Then I made a presentation on the Prevention of Electronic Crimes Ordinance (PECO) and its possible impact on women if the Ordinance was not redrafted. I pointed out the problems with the definitions, the excessive powers given to agencies, the lack of protection built in for individuals and businesses and the lack of any chain of custody and judicial oversight. In addition, I also pointed out that there was no way that, in its current form, this legislation would be effective. I also pointed that that some parts of the Ordinance were actually in contravention of Articles 13, Article 19 and 24 of the Constitution. I asked the legal community to get involved, to join hands with civil society, with women’s rights organisations and with business to ensure that any legislation that was drafted protected the citizens as well as the State.

In her presentation, young Fariha Akhtar gave an overview of how technology was a great enabler for women and women’s rights organisations as well as opening up ways and means for criminals and perpetrators to further harrass women and girls thus adding to the violence that already existed. She spoke about the Take Back the Tech campaign which was meant to create an awareness of VAW and ICT. Pakistan this year has been an active part of this global campaign and Fariha explained how we had engaged the media, bloggers, tweeples and women’s organizations to spread the word regarding TBTT. This included producing postcards, writing blog posts, articles in magazines, press conferences, interviews with electronic media, using Facebook, Youtube and Twitter to disseminate information about how to keep yourself safe online.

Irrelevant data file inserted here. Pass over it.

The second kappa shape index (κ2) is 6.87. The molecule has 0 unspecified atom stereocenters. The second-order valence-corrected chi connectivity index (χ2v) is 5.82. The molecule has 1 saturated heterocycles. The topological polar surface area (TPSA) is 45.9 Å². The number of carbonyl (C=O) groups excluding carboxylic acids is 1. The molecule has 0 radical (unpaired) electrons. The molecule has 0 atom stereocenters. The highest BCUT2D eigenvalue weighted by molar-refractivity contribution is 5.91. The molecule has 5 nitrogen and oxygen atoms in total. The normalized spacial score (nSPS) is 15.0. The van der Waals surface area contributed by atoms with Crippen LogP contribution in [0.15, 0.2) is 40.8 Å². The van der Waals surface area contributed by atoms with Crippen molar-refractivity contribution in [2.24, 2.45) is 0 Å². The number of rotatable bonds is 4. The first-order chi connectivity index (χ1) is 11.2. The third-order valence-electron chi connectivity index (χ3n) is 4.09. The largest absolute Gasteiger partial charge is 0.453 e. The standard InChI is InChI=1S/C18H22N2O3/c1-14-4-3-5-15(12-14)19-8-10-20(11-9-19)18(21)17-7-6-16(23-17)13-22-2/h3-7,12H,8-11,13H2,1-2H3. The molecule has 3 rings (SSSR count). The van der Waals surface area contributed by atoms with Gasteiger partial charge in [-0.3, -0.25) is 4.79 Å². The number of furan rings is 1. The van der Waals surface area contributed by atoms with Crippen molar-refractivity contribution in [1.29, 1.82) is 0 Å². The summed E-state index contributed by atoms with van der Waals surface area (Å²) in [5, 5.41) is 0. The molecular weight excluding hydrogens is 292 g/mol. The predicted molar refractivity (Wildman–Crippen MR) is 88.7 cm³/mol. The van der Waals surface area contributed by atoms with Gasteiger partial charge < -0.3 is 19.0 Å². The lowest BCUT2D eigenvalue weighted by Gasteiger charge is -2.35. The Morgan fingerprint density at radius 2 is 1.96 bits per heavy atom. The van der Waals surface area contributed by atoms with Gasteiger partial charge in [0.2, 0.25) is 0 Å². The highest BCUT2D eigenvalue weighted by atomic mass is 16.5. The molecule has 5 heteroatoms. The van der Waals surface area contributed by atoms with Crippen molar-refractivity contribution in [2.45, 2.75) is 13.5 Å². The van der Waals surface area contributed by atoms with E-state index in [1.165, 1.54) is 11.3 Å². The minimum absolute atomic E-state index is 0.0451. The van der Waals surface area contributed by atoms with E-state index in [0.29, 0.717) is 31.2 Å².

The Q&A session that followed was very interactive. Many of the young lawyers – mostly women – had lots of questions and suggestions and seemed extremely enthusiastic about collaborating with us on policy.

Former Chief Justice (Retired) Mian Allah Nawaz addressed the gathering and said that  technology while being highly useful and empowering, can be at the same time highly dangerous as well. He said technology can facilitate and distract. Lawyers, he said, must be aware of  the “deviant behaviour of cyber technology”. Laws, he said, cyber or otherwise, should be made through debative, argumentative and counter argumentative procedures.

Justice (Retd) Nasira Iqbal suggested the formation of a Technical Committee at the Lahore High Court Bar Association l which could assist in assessing and offering analysis of cyber laws and laws that affect women. She also requested P@SHA and B4A to organize training sessions at the Judicial Academy.

Some of the lawyers suggested that we should hold TBTT awareness sessions at schools and colleges and they volunteered to collaborate with us as did some of the educational institution representatives who were present.

All is all a great and invigorating event that will lead to the legal community, the IT community and civil society joining hands to help the government to come up with policies that are effective for the country and yet do not infringe on citizen rights.

Here is the link to Fariha’s presentation: TBTT Storytelling session with lawyers in Lahore.

Some of the lawyers who were present at the event.

Nighat and Fariha putting together the collateral and the documents in the TBTT bags.

A picture of the bags and stickers.

Entry filed under: Posts.